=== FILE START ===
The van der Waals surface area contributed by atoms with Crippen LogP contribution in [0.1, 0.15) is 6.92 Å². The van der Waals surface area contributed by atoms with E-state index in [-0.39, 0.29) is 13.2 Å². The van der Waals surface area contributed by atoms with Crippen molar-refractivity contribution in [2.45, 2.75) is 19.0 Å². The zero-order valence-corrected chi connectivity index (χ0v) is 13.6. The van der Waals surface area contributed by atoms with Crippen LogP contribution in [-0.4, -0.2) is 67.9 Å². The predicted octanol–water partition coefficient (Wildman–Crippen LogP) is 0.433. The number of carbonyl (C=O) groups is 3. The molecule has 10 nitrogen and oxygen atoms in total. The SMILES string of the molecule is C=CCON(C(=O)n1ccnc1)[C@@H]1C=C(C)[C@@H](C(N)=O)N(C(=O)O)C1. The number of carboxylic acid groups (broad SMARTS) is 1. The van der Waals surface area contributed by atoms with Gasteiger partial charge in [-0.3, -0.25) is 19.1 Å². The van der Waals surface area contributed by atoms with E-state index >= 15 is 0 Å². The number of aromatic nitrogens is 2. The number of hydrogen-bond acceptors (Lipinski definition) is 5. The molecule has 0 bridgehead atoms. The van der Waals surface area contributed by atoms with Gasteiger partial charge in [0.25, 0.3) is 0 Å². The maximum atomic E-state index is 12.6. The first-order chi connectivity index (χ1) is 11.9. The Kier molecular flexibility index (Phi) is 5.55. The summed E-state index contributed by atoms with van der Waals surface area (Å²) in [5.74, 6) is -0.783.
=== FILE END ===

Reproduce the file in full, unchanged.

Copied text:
The van der Waals surface area contributed by atoms with Crippen LogP contribution in [0.1, 0.15) is 6.92 Å². The van der Waals surface area contributed by atoms with E-state index in [-0.39, 0.29) is 13.2 Å². The van der Waals surface area contributed by atoms with Crippen molar-refractivity contribution in [2.45, 2.75) is 19.0 Å². The zero-order valence-corrected chi connectivity index (χ0v) is 13.6. The van der Waals surface area contributed by atoms with Crippen LogP contribution in [-0.4, -0.2) is 67.9 Å². The predicted octanol–water partition coefficient (Wildman–Crippen LogP) is 0.433. The number of carbonyl (C=O) groups is 3. The molecule has 10 nitrogen and oxygen atoms in total. The SMILES string of the molecule is C=CCON(C(=O)n1ccnc1)[C@@H]1C=C(C)[C@@H](C(N)=O)N(C(=O)O)C1. The number of carboxylic acid groups (broad SMARTS) is 1. The van der Waals surface area contributed by atoms with Gasteiger partial charge in [-0.3, -0.25) is 19.1 Å². The van der Waals surface area contributed by atoms with E-state index >= 15 is 0 Å². The number of aromatic nitrogens is 2. The number of hydrogen-bond acceptors (Lipinski definition) is 5. The molecule has 0 bridgehead atoms. The van der Waals surface area contributed by atoms with Gasteiger partial charge in [0.25, 0.3) is 0 Å². The maximum atomic E-state index is 12.6. The first-order chi connectivity index (χ1) is 11.9. The Kier molecular flexibility index (Phi) is 5.55. The summed E-state index contributed by atoms with van der Waals surface area (Å²) in [5.74, 6) is -0.783.